RIDING FAST AND LIVING SLOW IN THE EASTERN SIERRA
Words by Ben Giese | Photography by Drew Martin
The punishing late-summer sun beats down on the back of my neck as the rev-limiter on my XR650 screams for dear life. I have no speedometer on this machine, but I’m clicking through the gears with the throttle twisted to the stop as we skim across the soft desert basin at full speed. Faster and faster into the 110-degree furnace just north of Death Valley. There is no town, no cell service, no shade and not a cloud in the sky for miles. One mistake out here would be a disaster, but if we can just ride fast enough, and far enough, we can find salvation in the mountains ahead.
I’m holding my breath through the endless cloud of dust as I chase five other crazy riders ripping flat-out into the badlands like a pack of wild coyotes. Their silhouettes warp and distort behind a distant mirage, dancing and shifting across the horizon like some strange heroes of the desert. But there are no heroes out here. No egos. Just new friends, old bikes, good vibes and five days to kill exploring the beautiful Eastern Sierra.
It all started back in the spring with a text from my buddy Drew Martin, a photographer from Huntington Beach, California, who had been quietly mapping out a dream route up Highway 395 into the heart of the Eastern Sierra. Drew has been exploring this region for as long as he can remember, discovering epic new locations with each adventure. His plan for this trip was to pack everything on the back of our bikes and connect a bunch of his favorite spots with hundreds of miles of remote dirt roads, camping all along the way.
In Drew’s words, “It’ll be a dream trip for the crew, with swim holes, creek crossings, epic high-elevation views and fast low-valley roads. Big trees, no trees, hot springs, cool springs and some good eatin’ spots. There will surely be broken shit, makeshift replacement parts and the kitchen sink. We’ll sleep in the dirt, get lost and probably run out of gas. The whole deal.” I was sold.
So, Drew and I kept the conversation rolling, and by late summer we were finally meeting up with his band of Southern California misfits at a little burrito spot in the desert to kick off the ride. Joining us for the trip was Noah Culver, a film producer living in San Diego; Jay Reilly, a photographer and director based in Carlsbad; and the roommates from Oceanside, Alex Ritz and Johnny Russy, who both work as motorcycle adventure guides and photographers.
Looking at this crew was like flashing back in time. They were all dressed to the nines in a cool vintage style, with fun-loving attitudes to match. A real run-what-you-brung kind of group that cares more about having a good time than having fancy equipment. It’s rare to find such like-minded people, and it’s truly special to get the chance to share an unforgettable experience like this together.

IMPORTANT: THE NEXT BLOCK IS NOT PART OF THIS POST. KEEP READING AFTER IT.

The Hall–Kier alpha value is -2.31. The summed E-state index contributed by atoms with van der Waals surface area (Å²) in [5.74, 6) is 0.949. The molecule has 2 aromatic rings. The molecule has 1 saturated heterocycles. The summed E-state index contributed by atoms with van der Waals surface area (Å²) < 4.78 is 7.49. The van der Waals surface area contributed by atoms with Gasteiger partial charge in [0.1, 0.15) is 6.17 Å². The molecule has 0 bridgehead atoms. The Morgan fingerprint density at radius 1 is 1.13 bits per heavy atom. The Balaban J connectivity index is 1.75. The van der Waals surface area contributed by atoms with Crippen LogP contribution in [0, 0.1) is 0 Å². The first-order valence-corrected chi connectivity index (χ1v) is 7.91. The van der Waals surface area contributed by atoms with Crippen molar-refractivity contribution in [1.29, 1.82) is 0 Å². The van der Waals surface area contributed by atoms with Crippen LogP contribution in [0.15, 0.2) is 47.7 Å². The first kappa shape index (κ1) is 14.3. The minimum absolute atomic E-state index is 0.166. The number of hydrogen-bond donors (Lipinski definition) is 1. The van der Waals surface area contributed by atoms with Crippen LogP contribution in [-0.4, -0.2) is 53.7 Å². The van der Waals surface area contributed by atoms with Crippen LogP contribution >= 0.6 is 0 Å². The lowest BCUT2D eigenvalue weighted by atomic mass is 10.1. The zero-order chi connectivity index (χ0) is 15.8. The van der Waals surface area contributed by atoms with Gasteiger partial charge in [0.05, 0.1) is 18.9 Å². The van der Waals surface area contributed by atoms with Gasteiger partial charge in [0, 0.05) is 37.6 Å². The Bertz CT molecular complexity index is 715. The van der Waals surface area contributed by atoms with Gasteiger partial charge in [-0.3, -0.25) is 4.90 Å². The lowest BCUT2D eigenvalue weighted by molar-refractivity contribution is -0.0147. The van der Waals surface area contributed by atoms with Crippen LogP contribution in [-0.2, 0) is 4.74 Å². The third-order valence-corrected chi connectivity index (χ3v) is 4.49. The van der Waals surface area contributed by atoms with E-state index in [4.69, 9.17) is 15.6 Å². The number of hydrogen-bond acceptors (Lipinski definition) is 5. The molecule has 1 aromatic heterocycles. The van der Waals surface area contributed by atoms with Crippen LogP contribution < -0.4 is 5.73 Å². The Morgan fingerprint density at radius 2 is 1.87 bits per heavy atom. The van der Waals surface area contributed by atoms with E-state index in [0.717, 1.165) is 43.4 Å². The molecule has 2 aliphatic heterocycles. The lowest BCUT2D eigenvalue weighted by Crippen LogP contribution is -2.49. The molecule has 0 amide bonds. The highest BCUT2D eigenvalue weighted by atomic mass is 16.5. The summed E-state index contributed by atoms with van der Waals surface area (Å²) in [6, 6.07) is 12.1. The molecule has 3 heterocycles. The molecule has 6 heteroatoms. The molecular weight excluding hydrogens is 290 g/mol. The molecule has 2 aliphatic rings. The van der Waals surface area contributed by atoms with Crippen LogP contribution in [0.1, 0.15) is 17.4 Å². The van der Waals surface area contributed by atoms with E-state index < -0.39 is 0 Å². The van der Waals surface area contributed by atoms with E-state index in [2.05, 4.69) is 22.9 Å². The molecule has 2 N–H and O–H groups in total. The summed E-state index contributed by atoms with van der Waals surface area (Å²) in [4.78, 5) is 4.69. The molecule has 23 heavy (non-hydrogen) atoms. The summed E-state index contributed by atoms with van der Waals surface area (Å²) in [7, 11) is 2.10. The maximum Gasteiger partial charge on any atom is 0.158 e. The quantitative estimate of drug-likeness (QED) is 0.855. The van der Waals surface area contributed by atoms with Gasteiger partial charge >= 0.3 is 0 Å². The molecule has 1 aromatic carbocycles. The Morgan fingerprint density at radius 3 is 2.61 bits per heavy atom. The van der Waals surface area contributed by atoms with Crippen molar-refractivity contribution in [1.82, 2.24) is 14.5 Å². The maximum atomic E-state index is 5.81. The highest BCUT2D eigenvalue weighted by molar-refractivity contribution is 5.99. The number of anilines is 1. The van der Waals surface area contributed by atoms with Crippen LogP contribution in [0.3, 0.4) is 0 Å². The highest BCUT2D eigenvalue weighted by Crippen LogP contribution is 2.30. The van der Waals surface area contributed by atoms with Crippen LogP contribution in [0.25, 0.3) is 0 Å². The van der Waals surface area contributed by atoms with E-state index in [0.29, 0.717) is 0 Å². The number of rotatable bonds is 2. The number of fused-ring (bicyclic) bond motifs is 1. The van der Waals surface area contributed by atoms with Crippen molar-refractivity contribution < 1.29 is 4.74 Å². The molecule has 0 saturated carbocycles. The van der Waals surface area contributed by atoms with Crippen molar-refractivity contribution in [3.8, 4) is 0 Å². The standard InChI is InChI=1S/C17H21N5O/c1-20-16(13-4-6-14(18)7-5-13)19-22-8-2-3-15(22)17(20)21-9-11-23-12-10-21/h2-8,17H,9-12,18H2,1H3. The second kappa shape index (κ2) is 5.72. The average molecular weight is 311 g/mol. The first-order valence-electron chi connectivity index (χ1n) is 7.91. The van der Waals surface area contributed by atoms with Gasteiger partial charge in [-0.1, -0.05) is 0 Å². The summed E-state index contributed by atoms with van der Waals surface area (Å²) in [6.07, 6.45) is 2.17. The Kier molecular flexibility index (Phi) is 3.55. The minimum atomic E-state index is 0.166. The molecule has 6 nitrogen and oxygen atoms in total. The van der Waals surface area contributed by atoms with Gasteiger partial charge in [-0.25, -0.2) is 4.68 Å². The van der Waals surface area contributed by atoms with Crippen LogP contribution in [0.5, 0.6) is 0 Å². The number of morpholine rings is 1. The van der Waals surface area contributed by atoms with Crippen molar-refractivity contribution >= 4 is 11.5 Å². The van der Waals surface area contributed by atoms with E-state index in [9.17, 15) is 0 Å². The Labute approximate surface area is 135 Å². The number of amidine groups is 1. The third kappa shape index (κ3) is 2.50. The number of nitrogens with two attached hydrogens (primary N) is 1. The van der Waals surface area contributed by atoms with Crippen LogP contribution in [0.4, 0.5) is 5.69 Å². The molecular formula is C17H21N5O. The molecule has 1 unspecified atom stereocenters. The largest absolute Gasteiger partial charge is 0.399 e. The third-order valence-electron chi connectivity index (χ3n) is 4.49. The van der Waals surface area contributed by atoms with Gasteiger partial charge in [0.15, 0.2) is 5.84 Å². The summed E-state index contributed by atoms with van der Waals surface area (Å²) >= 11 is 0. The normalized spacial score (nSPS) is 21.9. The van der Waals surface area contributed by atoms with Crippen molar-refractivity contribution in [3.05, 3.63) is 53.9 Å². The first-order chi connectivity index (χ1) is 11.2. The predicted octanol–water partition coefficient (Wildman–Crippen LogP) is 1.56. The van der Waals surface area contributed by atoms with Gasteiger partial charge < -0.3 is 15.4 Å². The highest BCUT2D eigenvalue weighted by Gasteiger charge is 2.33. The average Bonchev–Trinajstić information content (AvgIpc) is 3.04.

We kicked off the ride at the hottest time of the day, during the hottest part of the summer, in the midst of an intense heat wave in the hottest part of the country. I’m not sure exactly what we were thinking – maybe we’ve all hit our heads a few too many times – but our bikes were pointed west toward the Sierra with the promise of higher altitudes and cooler temps. We were all sparkling clean and laced up in fresh Danner boots, but that wouldn’t last very long. Within a few miles, every inch of our bikes and bodies would be caked in dust, and the adventure we had been anticipating all summer was finally off and running.
The Sierra Nevada is home to several national parks, wilderness areas and national monuments. Those include Mount Whitney, the highest peak in the contiguous United States, as well as Lake Tahoe, the largest alpine lake in North America, Yosemite, Sequoia, and Kings Canyon National Parks, and Devils Postpile National Monument, just to name a few. But as beautiful as those places are, we weren’t as interested in the mainstream attractions. We wanted to explore the lesser-known corners of the Eastern Sierra. The places you couldn’t find on a map. The spots you only hear about through word-of-mouth. We wanted to take the backroads, the long way through, far away from influencers, tour buses and gift shops.
I went into this with no idea about the kind of extreme elevation changes we were going experience on this trip, but for reference, Mount Whitney, which towers at an elevation of 14,505 feet, is only 85 miles away as the crow flies from the lowest point in North America, at 282 feet below sea level. On a route like this, you can expect to see five different life zones, each characterized by the completely unique plant and animal habitats at different elevations. From the hot and dry pinyon-sagebrush zone where we started, we would ride up through the lower and upper pine-forested montane zones, then eventually higher into the colder and more desolate subalpine and alpine zones.
Every passing mile was like a doorway into a new world. Like riding through the barren deserts of Arizona and suddenly being transported to the red rock canyons of Utah, then to the rolling green hills of Montana and eventually the rugged mountains of Colorado. And that vast diversity of terrain and climate is felt even more acutely when traveling on a bike, completely exposed to the world around you and at the mercy of the ever-changing elements.